Into the Shocker-Verse: The Spider-Men of WSU


Rachel Rudisill

Alejandro Clavier was the first of the Spider-Men to emerge on campus.

At first glance, Alejandro Clavier, Devon Robinson and Nicholas Davis don’t have much in common. Clavier hails from Venezuela, and came to the United States to be with his mother and to find better opportunities. Davis is an Ohioan turned Texan who came to Wichita State for the low in-state tuition rates and impressive film/art program while Robinson is a dedicated local artist and animator. But, when the weekend rolls around, or a local comic event pops up, you’ll find all three clad head to toe in Spider-Man suits ranging in value from $25 to nearly $200. Clavier, Davis and Robinson all adopt the classic Peter Parker persona in hopes of reigniting childhood joy and providing unforgettable experiences to Marvel fans, WSU students and their families.

Clavier first began doing cosplay and establishing his costume-career in Venezuela as a hobby with his grandmother. Her sewing skills and Clavier’s enthusiasm for wearing handmade costumes fueled Clavier’s love for portraying movie, TV show and video game characters. Once Clavier moved to the United States, he was determined to keep that passion alive. Unfortunately, because Clavier lost nearly all connection to his relatives in Venezuela (excluding WhatsApp calls and texts), he found himself without the family and support he has had his entire life.

“When it comes to Spider-Man, he struggled a lot. And I feel like I struggle a lot, too. I mean my family isn’t dead, but in a way I lost them,” Clavier said. “Spider-Man loses some of the people he cares about the most … and I can relate to that.”

Clavier’s experiences with immigrating to the United States and having to find his own way in a new world brought him even closer to the characters he leaned on for support when he was young, including Spider-Man. For Clavier, cosplay became not just a hobby, but a means of finding community and acceptance in a place that had none. After beginning to feel more and more like himself in his cosplays, Clavier enlisted the help of fellow fine arts student Devon Robinson. Robinson took on the identity of Miles Morales, a multiverse alternate persona of Peter Parker’s Spider-Man. Together, the duo attended local events, found ways to elaborate upon and improve their cosplays and racked up likes and follows on social media posts, boasting hundreds of post interactions and thousands of likes across social media platforms.

“It’s pretty funny because Alejandro was the main driving force for me buying my suit,” Robinson said. “He really enjoys cosplaying and making people’s day.”

It wasn’t long before Nicholas Davis joined the Spider-Verse. Davis, who initially kept his identity a secret but revealed himself to The Sunflower for this piece, reached out to Clavier at the beginning of the fall semester for Spidey-related tips and tricks, with everything from best suit sellers to audience interaction advice. While Davis used the Spider-Man persona similarly to Clavier and Robinson to spread joy, Davis also used the suit as a way to express himself and discover newfound confidence, something Davis finds particularly difficult to achieve and maintain with his autism.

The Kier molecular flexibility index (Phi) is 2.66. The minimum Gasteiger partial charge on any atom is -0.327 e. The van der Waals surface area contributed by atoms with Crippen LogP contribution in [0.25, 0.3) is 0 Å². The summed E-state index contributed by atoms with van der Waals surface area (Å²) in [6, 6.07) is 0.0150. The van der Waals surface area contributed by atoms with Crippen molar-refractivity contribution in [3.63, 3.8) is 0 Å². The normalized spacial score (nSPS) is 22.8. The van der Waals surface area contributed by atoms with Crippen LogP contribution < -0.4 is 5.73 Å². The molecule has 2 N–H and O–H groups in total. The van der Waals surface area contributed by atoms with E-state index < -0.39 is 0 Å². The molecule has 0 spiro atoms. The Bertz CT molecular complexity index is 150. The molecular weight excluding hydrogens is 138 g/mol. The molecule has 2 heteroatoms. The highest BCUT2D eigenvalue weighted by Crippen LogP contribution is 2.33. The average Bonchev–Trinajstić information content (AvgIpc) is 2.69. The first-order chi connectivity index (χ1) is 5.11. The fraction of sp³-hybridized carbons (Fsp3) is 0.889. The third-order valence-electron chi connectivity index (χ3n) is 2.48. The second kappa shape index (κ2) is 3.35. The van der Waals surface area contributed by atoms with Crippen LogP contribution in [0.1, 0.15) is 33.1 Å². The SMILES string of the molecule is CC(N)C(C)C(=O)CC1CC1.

“In a way, the mask helped me represent [myself] and my values and who I want to be … The mask helped me be myself,” Davis said. “Masks conceal, but mine helped me feel like I was free.”

Davis quickly began causing the occasional fan-driven commotion on campus with his impromptu Spider-Man cosplays that garnered the love and adoration of WSU Marvel fans. Davis would stroll across campus and take photos with fans, chat on FaceTime with star-struck kids and provide much needed snippets of enjoyment and entertainment for busy students.

“I truly felt like a superhero in a way because I was making people happy … and I was being a symbol of goodwill and hope for people,” Davis said. “The love [from my fans] means everything to me.”

Even though the trio have yet to collaborate together on group Spider-man events or campus visits, they each plan to continue pursuing their Spider-Man cosplay careers on and off university grounds. Clavier aims to incorporate nods to Spider-Man in his film projects and appear in comic or cosplay events, Robinson continues to use Spider-Man as a way to let loose and have fun and Davis plans to continue portraying the Marvel character at WSU and is even considering forming an official WSU Spider-Man club or organization. 

“It’s a fun, unique experience getting to meet someone who likes what you like,” Robinson said. “I enjoy hanging out with [Clavier], proudly representing the Spider-Verse.”

While their backgrounds, experiences and circumstances make them vastly different from each other, each Spider-Man shares the same love, drive and passion for putting on the suit and bringing joy to others. But, until villains come knocking at WSU’s door or a photoshoot opportunity goes unfulfilled, you’ll find the Spider-Men of WSU walking amongst students and staff to attend class, visiting friends and, of course, devoting time, effort and energy to their beloved fans.